The Arecibo Observatory invites you to submit proposals for the use of the HF facility during 2018. HF experiments at Arecibo are scheduled by demand in periods of 5-7 days around new moon. Proposals should specify the associated diagnostics required: the incoherent scatter radar (ISR), active and passive optical instruments and others.
Proposals should be submitted online using the HF Proposal Form by September 28, 2017 (21:00 UTC). See also the information about observing proposals and policies.
Technical information about our facilities and instrumentation as well as the contacts for specific support are found below. For any further information not addressed in this communication, contact Eliana Nossa (firstname.lastname@example.org).
The HF facility at Arecibo transmits a maximum of 600 KW at 5.1 MHz, with 22 dB of gain and 13 deg. of half power beam width, or 8.175 MHz with almost 26 dB and 8.5 deg. The HF transmission has a Cassegrain design where the primary is the 305-m Arecibo dish, the secondary is a sub-reflector mesh that reflects frequencies lower than 20 MHz, and the feed system is composed of an array of three concentric cross dipole antennas at each frequency. The transmitters are connected to the antenna arrays by coaxial lines. The delay between the generated and the transmitted signal is 3 ns. Manual control of the power gain allows ramping up and down the individual antenna power in dB steps.Configurations using CW and pulses as short as a few seconds are mostly used. The system supports linear, O and X modes. For further information, contact Eliana Nossa (email@example.com).
The 430 MHz Incoherent Scatter Radar (ISR) is capable of extremely sensitive diagnostics for HF experiments. It can run in parallel with the HF system, being one of the essential tools for diagnostics of the ionosphere modification over Arecibo. Power from the pulsed transmitter (currently about 1.3 to 1.5 MW) can be split with an arbitrary ratio into two beams, allowing sensing through the center of the modified region simultaneously with sensing outside of it or near its edge. Possible geometries are set by the locations of the two feeds on opposite sides of the rotatable azimuth arm, with the minimum zenith angle differences established by the physical sizes of the feeds. Raw data can be collected with a 25 MHz wide data taking system for later analysis while a narrower bandwidth system is used to provide online monitoring. The current coding technique allows 300 m range resolution on the enhanced plasma line while ion line and natural plasma line data are also recorded from the same radar pulses. For further information, contact Michael Sulzer (firstname.lastname@example.org).
The "active" optical instruments (lidars) have the capability to monitor the upper stratosphere to lower thermosphere. The lidar beams are co-located with the ISR. We have three systems, two of which are configurable to monitor one each of the meteoric metals: Na, Fe, Ca, or Ca+. Alternatively, one of the two metal lidars can be configured as a Rayleigh lidar to measure temperature from the upper stratosphere to the mesosphere, from about 35 to 70 km. The third lidar is a Doppler-resonance lidar that measures temperatures within the metal layer by sensing the Doppler broadening in the D1 resonance line of K.
Request for active optical instrument support for HF experiments must be included in the proposal. We encourage the PIs to contact our staff for special optical configurations and further informatio. For lidar observations, contact Shikha Raizada (email@example.com), Jens Lautenbach (firstname.lastname@example.org) or Jonathan Friedman (email@example.com), .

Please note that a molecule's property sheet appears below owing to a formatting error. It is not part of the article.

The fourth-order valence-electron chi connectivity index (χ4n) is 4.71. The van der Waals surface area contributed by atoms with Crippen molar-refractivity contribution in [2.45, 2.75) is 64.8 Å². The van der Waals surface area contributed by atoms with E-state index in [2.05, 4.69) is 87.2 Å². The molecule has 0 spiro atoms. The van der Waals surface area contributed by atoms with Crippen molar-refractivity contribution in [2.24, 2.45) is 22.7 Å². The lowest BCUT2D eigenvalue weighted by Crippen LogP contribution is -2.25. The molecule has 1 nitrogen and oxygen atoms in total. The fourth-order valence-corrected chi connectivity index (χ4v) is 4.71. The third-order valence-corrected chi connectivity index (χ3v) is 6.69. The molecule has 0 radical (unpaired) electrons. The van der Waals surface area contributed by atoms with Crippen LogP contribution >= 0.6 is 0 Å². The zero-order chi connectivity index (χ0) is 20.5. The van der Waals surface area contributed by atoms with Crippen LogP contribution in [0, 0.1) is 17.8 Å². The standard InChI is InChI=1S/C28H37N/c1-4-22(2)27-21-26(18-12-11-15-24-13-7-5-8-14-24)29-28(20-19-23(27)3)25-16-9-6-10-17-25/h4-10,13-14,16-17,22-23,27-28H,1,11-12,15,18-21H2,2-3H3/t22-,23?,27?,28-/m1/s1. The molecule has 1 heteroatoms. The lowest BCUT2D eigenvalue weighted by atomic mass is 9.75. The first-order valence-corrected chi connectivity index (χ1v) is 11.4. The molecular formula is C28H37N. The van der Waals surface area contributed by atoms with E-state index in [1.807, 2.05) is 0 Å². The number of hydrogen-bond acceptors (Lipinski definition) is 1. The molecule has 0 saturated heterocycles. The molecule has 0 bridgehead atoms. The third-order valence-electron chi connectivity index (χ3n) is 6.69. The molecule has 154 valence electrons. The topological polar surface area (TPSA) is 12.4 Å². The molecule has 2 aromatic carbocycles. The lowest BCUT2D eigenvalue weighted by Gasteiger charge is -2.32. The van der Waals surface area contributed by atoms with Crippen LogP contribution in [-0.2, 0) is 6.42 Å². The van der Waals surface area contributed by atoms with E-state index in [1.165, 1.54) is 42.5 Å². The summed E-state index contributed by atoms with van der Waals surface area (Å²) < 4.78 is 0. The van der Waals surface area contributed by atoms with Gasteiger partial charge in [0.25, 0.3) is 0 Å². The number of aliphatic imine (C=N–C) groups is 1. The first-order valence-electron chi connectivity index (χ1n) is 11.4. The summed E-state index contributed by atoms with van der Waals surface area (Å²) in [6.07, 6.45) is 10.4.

At Arecibo we have a variety of airglow instrumentation. Presently, airglow sensing equipment includes an Ebert-Fastie Spectrometer (OH and O2 bands); two Tilting-Filter Photometers (630.0 nm and 555.7 nm), three Fabry-Perot Interferometers (630.0 nm, 557.7 nm and 844.6 nm); and an All-sky Imager system (630.0 nm and 643.4 nm filters).
The AO-ROF is located on Culebra Island (18°18′18″N; 65°18′05″W), Puerto Rico, about 96 miles east of the Arecibo Observatory. The optical instruments at ROF can observe the same thermospheric volume over AO sampled by the Incoherent Scatter Radar (ISR). This capability is especially relevant during the HF campaigns. The ROF is designed to host two optical instruments requiring large domes (5-ft diameter) and four optical instruments that require smaller domes (1-ft diameter). Exterior space is also available for the installation of radio receivers or other kinds of instrumentation. Presently, ROF hosts an all sky imager system (with filters to observe 630.0 nm, 643.4 nm and 557.7 nm airglow emissions) and a High Frequency receiver. From September, 2017, an all sky imager system for OH bands will be available. Space can be provided for users to deploy instruments temporarily during the HF campaigns.For further information, contact Pedrina Santos (firstname.lastname@example.org).
For every campaign the SAS department will be providing the F2 peak parameters prediction in order to help the users to define the best way to conduct their experiments. These predictions will be accessible on our website at least a month before every campaign. The predictions will provide different scenarios depending on the solar activity, historical ionosonde and ISR registers. For further information contact Christiano Brum (email@example.com)
Please email any questions about this call for proposals to Eliana Nossa (firstname.lastname@example.org).
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